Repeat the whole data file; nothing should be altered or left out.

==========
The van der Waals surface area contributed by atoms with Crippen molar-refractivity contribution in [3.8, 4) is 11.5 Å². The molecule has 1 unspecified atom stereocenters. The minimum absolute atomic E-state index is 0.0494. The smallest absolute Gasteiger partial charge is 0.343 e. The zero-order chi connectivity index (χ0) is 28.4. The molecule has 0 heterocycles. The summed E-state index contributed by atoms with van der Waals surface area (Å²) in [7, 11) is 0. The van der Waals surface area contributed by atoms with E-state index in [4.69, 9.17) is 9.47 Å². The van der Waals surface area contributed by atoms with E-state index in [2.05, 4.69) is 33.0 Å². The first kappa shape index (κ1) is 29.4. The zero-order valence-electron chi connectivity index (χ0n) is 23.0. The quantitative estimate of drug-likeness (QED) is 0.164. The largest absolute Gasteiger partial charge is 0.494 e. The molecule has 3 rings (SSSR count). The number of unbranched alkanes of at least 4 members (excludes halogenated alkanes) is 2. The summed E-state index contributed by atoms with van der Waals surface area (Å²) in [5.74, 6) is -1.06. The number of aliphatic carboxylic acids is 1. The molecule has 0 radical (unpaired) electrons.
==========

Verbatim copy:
The van der Waals surface area contributed by atoms with Crippen molar-refractivity contribution in [3.8, 4) is 11.5 Å². The molecule has 1 unspecified atom stereocenters. The minimum absolute atomic E-state index is 0.0494. The smallest absolute Gasteiger partial charge is 0.343 e. The zero-order chi connectivity index (χ0) is 28.4. The molecule has 0 heterocycles. The summed E-state index contributed by atoms with van der Waals surface area (Å²) in [7, 11) is 0. The van der Waals surface area contributed by atoms with E-state index in [4.69, 9.17) is 9.47 Å². The van der Waals surface area contributed by atoms with E-state index in [2.05, 4.69) is 33.0 Å². The first kappa shape index (κ1) is 29.4. The zero-order valence-electron chi connectivity index (χ0n) is 23.0. The quantitative estimate of drug-likeness (QED) is 0.164. The largest absolute Gasteiger partial charge is 0.494 e. The molecule has 3 rings (SSSR count). The number of unbranched alkanes of at least 4 members (excludes halogenated alkanes) is 2. The summed E-state index contributed by atoms with van der Waals surface area (Å²) in [5.74, 6) is -1.06. The number of aliphatic carboxylic acids is 1. The molecule has 0 radical (unpaired) electrons.